Lesson 1: Fonts and your brand

 

If you don't have a brand in place, you'll need to make some decisions with regards to the colours and fonts that you use on your website. We’ll start off with a little lesson on Fonts.

In this lesson we will: 

  1. Introduce typography

  2. Review font classifications


Step 1: Introduce typography

Typography applies to the appearance and arrangement of type. Choosing fonts can be crucial for a brand as it's important to remember that fonts are part of the brand voice.

Think back to older PC models, as I am sure many of us have had experience with them before. When you opened up a Word Document, the default font was always set to Times New Roman. Imagine a paper, or memo, whatever, filled with rows and rows of Times New Roman. How does it feel to you? Reliable? Stuffy? Boring? Corporate?

What are your initial thoughts when you come across Comic Sans? Fun? For children? Cheap? Quirky? (For the record: no designer actually likes this font. If you come across a designer praising Comic Sans, run.)

This is just to highlight why font choices are so important, especially if you want it to cater to a specific target. Fonts can add visual cues to your brand that help your audience better understand what you stand for. For example, a big, corporate bank will probably not use a Pinterest-y script on their website as it will not reflect the level of professionalism they hold themselves to.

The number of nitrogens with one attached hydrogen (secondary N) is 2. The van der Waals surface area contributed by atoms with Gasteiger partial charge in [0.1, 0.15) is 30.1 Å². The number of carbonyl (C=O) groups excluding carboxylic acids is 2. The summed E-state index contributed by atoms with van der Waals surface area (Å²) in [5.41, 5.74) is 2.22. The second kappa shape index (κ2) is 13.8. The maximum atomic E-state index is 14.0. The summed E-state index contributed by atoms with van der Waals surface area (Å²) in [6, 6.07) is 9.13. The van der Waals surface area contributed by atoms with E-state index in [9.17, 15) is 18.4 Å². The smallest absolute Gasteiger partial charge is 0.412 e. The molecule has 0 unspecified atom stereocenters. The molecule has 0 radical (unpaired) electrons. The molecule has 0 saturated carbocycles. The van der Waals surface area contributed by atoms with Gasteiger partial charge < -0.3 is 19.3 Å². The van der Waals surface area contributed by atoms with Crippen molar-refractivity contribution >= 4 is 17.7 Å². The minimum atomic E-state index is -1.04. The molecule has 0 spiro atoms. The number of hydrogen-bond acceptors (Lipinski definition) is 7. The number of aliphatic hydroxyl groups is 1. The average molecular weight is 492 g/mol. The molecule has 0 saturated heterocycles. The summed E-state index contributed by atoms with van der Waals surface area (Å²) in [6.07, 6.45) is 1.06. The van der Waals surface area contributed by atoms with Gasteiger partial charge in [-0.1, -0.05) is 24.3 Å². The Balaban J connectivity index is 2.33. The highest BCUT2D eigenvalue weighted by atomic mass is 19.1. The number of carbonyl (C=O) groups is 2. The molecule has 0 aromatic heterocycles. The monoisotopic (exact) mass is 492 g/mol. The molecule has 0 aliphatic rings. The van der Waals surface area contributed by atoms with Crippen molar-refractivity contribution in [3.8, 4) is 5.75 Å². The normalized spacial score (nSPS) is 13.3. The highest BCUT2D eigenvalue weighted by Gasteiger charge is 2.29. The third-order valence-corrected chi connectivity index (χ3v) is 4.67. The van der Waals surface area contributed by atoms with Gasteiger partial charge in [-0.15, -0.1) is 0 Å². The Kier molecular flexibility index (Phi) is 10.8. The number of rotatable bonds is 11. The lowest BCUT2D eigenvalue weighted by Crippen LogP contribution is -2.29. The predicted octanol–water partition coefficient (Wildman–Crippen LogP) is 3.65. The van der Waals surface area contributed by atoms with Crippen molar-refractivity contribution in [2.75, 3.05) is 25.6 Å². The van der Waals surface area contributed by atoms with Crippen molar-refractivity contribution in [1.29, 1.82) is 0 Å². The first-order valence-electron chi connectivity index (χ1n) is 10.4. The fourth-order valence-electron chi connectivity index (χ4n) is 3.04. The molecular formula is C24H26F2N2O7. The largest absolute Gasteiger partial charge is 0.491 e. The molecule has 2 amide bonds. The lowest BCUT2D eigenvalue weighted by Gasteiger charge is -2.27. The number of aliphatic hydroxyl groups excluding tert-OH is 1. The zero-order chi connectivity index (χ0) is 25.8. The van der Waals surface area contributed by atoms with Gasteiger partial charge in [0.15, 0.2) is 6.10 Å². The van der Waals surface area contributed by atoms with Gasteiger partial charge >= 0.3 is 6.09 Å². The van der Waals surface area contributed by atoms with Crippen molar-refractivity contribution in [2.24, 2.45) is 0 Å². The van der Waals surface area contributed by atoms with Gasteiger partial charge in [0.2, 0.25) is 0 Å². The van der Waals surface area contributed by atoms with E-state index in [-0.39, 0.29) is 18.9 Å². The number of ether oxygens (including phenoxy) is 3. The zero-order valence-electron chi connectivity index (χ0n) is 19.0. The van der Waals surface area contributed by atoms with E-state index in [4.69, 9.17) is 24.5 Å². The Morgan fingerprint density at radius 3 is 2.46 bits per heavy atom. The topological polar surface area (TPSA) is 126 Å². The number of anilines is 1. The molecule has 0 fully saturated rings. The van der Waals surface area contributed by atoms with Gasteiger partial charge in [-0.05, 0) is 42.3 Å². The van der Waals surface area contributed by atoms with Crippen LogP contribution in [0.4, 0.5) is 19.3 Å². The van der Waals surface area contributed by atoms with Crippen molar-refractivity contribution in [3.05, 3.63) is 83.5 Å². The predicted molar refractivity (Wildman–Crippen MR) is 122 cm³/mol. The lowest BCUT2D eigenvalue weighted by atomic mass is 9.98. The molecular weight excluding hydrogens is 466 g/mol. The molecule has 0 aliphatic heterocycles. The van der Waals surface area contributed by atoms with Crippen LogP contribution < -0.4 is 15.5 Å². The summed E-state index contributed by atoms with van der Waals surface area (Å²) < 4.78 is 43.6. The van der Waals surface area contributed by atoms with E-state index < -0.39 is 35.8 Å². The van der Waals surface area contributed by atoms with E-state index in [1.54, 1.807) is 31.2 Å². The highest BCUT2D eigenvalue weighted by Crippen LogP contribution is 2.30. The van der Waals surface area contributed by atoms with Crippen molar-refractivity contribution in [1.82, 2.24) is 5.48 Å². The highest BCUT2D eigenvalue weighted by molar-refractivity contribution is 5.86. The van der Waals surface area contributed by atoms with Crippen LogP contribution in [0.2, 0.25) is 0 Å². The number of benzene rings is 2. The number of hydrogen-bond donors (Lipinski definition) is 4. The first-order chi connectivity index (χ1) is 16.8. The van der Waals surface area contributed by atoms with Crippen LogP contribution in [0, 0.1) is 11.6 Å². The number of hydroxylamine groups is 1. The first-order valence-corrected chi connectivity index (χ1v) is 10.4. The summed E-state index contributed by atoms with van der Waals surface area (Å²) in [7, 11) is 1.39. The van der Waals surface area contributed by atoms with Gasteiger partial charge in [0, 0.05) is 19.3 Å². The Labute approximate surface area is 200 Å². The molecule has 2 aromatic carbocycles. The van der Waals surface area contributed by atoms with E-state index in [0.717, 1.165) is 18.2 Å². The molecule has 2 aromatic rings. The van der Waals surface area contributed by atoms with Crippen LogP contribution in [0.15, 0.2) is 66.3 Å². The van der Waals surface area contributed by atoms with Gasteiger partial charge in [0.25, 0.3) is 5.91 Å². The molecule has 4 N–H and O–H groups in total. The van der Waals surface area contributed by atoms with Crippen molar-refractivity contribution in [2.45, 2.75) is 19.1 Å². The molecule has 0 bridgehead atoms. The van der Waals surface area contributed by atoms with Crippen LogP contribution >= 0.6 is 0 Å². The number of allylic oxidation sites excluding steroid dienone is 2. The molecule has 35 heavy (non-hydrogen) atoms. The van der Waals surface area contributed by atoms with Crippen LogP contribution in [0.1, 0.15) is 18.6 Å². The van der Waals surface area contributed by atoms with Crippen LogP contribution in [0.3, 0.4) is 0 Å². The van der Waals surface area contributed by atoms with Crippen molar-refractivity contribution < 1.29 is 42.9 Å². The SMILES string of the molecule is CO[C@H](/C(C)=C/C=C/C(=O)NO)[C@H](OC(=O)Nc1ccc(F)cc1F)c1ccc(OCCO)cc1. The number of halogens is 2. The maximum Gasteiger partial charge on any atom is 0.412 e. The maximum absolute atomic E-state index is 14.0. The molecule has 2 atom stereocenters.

Step 2: Review font classifications

SERIF: Serif typefaces have the little strokes attached to the ends of the letters. 

 
serif.png

SANS SERIF: Sans Serif typefaces are, you guessed it, letters without the strokes attached to the end. 

sans serif.png
 

SCRIPT: Script typefaces are influenced by handwriting and look just like that. This font works best if it is used in small doses. 

 
script.png

DECORATIVE: Decorative typefaces are the ones where you don’t really know which category they belong to. Another name for them is Ornamental typeface, because they are just that; for decoration, and they are also only best when used sparingly. 

decorative.png

The classifications can be broken down and explored further; there's a lot of history behind each one! If you are interested in learning more, click here.

 

Great job! This lesson is a quick one! Click next to head on over to learn more about colour theory and your brand!

 
Salt Design Co.